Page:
a Representative ECG traces obtained from conscious Cre+/− and Gabrb2-CKO mice using telemetric recording system. Scale bars are 100 ms (horizontal) and 0.5 mV (vertical). bf Quantification of the average PR intervals (b), P wave durations (c), QRS durations (d), QT intervals (e) and heart rates (f) of mice in the indicated groups. BPM beats per minute. Data are shown as means ± SD. P values were calculated using two-tailed unpaired student’s t-test. n = 10 mice for Cre+/− group and n = 11 mice for Gabrb2-CKO group. gk Intracardiac programmed electrical stimulation (PES) was used to examine the electrical physiological function parameters of AVN including WBP (g, h), maximum atrioventricular synchronization frequency (i) and 2:1 AV conduction (j, k) from Cre+/− and Gabrb2-CKO mice. g, j Representative ECG traces for evaluation of the above parameters by PES. The drop of ventricular QRS complex pointed by the arrows is highlighted in the black box. The 2:1 AV conduction indicates the Wenckebach point that only one QRS complex was generated by two S1 stimulations. Data are shown as means ± SD. P values were calculated using two-tailed unpaired student’s t-test. n = 11 mice for Cre+ group and n = 9 mice for Gabrb2-CKO group. Stim stimulation.

Fig. 6: Gabrb2 knockout increases the susceptibility to fatal ventricular arrhythmia in mice.
figure 6

af Representative images and quantification of AVNERP. The AVNERP was evaluated by PES under different PCLs in Cre+/− mice and Gabrb2-CKO mice. The short trains of eight atrial stimuli (S1) followed by 1 extrastimulus (S2) were applied. Arrows indicate loss of S2-induced ventricular signal. Data are shown as means ± SD. P values were calculated using two-tailed unpaired student’s t-test. n = 10 mice for Cre+/− group and n = 9 mice for Gabrb2-CKO group. g, h Representative intracardiac ECG traces and quantification of the occurrence of fatal ventricular arrhythmias from Cre+/− and Gabrb2-CKO mice after the challenge of isoproterenol and high frequency atrial burst stimulation. Atrial ECG represents the ECG signals from right atrium; Lead II ECG represents the surface ECG recordings. n = 10 mice per group. P values were calculated by Fisher’s exact test. VT ventricular tachycardia, VF ventricular fibrillation, Stim stimulation.

To avoid the influence of autonomic nerves system activity on the electrical conductivity of AVN, we tested the above parameters that reflect the conduction properties of the AVN in Cre+/− mice and Gabrb2-CKO mice subjected to Langendorff ex vivo heart perfusion. The results showed that the hearts of Gabrb2-CKO mice presented lower WBP, higher maximum atrioventricular synchronization frequency, more enhanced 2:1 AV conduction and shorter AVNERP when compared with those of Cre+/− mice, which was consistent with the results from in vivo experiments (Supplementary information, Fig. S12).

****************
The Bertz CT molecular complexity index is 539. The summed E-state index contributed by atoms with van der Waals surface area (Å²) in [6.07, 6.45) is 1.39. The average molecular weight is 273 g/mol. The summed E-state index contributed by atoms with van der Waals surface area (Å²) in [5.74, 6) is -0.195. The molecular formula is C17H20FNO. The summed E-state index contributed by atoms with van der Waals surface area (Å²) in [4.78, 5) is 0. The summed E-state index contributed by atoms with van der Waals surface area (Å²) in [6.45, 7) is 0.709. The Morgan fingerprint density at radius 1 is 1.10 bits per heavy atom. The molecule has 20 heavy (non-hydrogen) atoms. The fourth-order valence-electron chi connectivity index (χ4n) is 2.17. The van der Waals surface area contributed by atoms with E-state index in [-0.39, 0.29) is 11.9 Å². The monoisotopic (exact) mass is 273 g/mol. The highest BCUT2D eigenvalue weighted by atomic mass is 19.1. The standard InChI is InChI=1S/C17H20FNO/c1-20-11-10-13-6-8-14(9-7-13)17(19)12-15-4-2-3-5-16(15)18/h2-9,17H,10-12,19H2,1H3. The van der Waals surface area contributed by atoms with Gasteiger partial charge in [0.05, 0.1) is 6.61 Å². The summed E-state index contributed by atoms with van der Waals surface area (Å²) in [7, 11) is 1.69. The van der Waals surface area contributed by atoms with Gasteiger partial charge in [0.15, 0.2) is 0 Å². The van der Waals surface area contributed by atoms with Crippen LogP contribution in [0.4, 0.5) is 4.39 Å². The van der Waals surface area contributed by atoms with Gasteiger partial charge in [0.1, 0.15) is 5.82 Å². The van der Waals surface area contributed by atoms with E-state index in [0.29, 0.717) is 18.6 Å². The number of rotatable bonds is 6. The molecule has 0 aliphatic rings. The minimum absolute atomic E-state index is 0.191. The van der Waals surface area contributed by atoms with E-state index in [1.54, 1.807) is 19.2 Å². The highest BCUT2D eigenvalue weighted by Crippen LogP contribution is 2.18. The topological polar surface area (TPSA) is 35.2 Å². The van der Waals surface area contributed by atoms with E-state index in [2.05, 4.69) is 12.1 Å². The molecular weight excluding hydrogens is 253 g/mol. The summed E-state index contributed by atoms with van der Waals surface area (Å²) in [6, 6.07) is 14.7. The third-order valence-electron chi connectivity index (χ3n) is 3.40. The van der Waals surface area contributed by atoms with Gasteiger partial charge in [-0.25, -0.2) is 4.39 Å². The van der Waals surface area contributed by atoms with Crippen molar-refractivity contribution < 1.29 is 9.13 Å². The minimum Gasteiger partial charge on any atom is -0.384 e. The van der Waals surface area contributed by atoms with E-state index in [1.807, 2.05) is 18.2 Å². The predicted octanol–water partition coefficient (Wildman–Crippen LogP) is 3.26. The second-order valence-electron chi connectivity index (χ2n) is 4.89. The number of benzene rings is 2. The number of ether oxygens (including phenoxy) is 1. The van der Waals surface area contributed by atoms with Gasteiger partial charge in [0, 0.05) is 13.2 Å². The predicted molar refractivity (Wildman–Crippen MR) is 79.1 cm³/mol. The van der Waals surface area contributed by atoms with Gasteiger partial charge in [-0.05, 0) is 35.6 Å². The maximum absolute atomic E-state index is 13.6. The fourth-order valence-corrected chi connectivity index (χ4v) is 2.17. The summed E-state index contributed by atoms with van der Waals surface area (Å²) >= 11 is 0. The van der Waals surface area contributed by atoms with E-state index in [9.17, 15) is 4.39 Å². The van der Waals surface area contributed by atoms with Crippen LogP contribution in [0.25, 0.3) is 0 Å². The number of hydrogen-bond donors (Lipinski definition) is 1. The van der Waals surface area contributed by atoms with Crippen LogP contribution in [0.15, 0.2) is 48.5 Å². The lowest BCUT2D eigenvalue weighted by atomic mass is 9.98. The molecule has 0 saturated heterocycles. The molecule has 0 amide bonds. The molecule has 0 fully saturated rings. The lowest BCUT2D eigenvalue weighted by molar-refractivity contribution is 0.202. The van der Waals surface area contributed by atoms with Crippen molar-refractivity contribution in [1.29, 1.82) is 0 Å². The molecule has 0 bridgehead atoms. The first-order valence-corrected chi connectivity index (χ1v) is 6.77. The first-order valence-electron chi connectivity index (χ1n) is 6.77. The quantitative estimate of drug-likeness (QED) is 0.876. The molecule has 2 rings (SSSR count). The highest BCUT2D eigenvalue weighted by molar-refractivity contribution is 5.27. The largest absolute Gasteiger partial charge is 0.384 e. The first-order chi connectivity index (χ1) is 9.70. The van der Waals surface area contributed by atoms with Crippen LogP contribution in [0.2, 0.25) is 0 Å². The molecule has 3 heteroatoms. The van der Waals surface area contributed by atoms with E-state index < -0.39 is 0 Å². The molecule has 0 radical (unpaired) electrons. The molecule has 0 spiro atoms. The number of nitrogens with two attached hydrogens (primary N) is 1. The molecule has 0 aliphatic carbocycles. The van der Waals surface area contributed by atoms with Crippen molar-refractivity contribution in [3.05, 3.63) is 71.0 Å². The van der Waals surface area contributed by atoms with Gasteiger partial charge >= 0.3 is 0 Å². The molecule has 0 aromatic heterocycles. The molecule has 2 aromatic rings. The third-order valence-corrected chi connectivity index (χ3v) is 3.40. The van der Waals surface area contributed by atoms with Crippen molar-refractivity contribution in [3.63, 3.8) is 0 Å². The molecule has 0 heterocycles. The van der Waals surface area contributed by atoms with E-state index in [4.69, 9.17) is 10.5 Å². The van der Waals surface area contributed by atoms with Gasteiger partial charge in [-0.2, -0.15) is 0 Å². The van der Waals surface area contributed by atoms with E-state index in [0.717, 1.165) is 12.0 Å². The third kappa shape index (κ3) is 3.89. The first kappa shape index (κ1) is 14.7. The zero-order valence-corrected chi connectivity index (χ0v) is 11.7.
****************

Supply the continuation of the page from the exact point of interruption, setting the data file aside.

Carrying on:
To further elucidate the role of Gabrb2 in the ventricular response to high frequency, we conducted functional rescue experiments using the GABAAR-specific agonist Afloqualone. Intracardiac electrophysiological recordings were performed in Cre+/− mice after intracardiac administration of Afloqualone (320 μM). The results showed that in mice treated with Afloqualone, there was a significant increase in WBP, a reduction in maximum atrioventricular synchronization frequency, a diminishment in 2:1 AV conduction, and a prolongation of AVNERP compared with the control group (Supplementary information, Figs. S13, S14). These results highlight Afloqualone’s impact on the electrical conduction of the AVN. We then performed intracardiac electrophysiological recordings in Gabrb2-CKO mice with intracardiac treatment of Afloqualone (320 μM). We also observed an increase in WBP, a reduction in maximum atrioventricular synchronization frequency, a diminishment in 2:1 AV conduction, and a prolongation of AVNERP in Afloqualone-treated Gabrb2-CKO mice compared with DMSO-treated Gabrb2-CKO mice. These data indicated that Afloqualone can attenuate the effect of Gabrb2 knockout on AVN electrical conduction, which further clarify the role of Gabrb2 in the electrical conduction within the AVN (Supplementary information, Figs. S15, S16).